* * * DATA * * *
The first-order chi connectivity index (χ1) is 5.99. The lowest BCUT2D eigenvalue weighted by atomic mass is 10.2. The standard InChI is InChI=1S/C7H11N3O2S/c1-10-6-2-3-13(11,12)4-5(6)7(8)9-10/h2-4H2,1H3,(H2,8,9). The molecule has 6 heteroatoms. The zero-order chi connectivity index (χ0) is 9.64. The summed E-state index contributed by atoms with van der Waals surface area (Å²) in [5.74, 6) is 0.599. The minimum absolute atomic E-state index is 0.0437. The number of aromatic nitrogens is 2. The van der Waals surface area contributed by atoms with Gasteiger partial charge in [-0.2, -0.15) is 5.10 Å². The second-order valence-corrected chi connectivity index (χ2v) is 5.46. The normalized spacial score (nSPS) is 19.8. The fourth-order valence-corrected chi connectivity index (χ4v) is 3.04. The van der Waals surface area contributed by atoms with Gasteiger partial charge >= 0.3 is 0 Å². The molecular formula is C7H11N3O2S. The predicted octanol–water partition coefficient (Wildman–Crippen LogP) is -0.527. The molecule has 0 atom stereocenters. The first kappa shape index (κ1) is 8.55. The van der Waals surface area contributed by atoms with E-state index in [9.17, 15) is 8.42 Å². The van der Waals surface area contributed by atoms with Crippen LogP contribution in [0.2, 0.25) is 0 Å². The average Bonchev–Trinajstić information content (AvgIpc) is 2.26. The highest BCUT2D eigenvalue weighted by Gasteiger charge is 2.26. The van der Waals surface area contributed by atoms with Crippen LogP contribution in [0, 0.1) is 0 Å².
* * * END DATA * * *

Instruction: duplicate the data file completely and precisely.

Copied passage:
The first-order chi connectivity index (χ1) is 5.99. The lowest BCUT2D eigenvalue weighted by atomic mass is 10.2. The standard InChI is InChI=1S/C7H11N3O2S/c1-10-6-2-3-13(11,12)4-5(6)7(8)9-10/h2-4H2,1H3,(H2,8,9). The molecule has 6 heteroatoms. The zero-order chi connectivity index (χ0) is 9.64. The summed E-state index contributed by atoms with van der Waals surface area (Å²) in [5.74, 6) is 0.599. The minimum absolute atomic E-state index is 0.0437. The number of aromatic nitrogens is 2. The van der Waals surface area contributed by atoms with Gasteiger partial charge in [-0.2, -0.15) is 5.10 Å². The second-order valence-corrected chi connectivity index (χ2v) is 5.46. The normalized spacial score (nSPS) is 19.8. The fourth-order valence-corrected chi connectivity index (χ4v) is 3.04. The van der Waals surface area contributed by atoms with Gasteiger partial charge >= 0.3 is 0 Å². The molecular formula is C7H11N3O2S. The predicted octanol–water partition coefficient (Wildman–Crippen LogP) is -0.527. The molecule has 0 atom stereocenters. The first kappa shape index (κ1) is 8.55. The van der Waals surface area contributed by atoms with E-state index in [9.17, 15) is 8.42 Å². The van der Waals surface area contributed by atoms with Crippen LogP contribution in [0.2, 0.25) is 0 Å². The average Bonchev–Trinajstić information content (AvgIpc) is 2.26. The highest BCUT2D eigenvalue weighted by Gasteiger charge is 2.26. The van der Waals surface area contributed by atoms with Crippen LogP contribution in [0, 0.1) is 0 Å².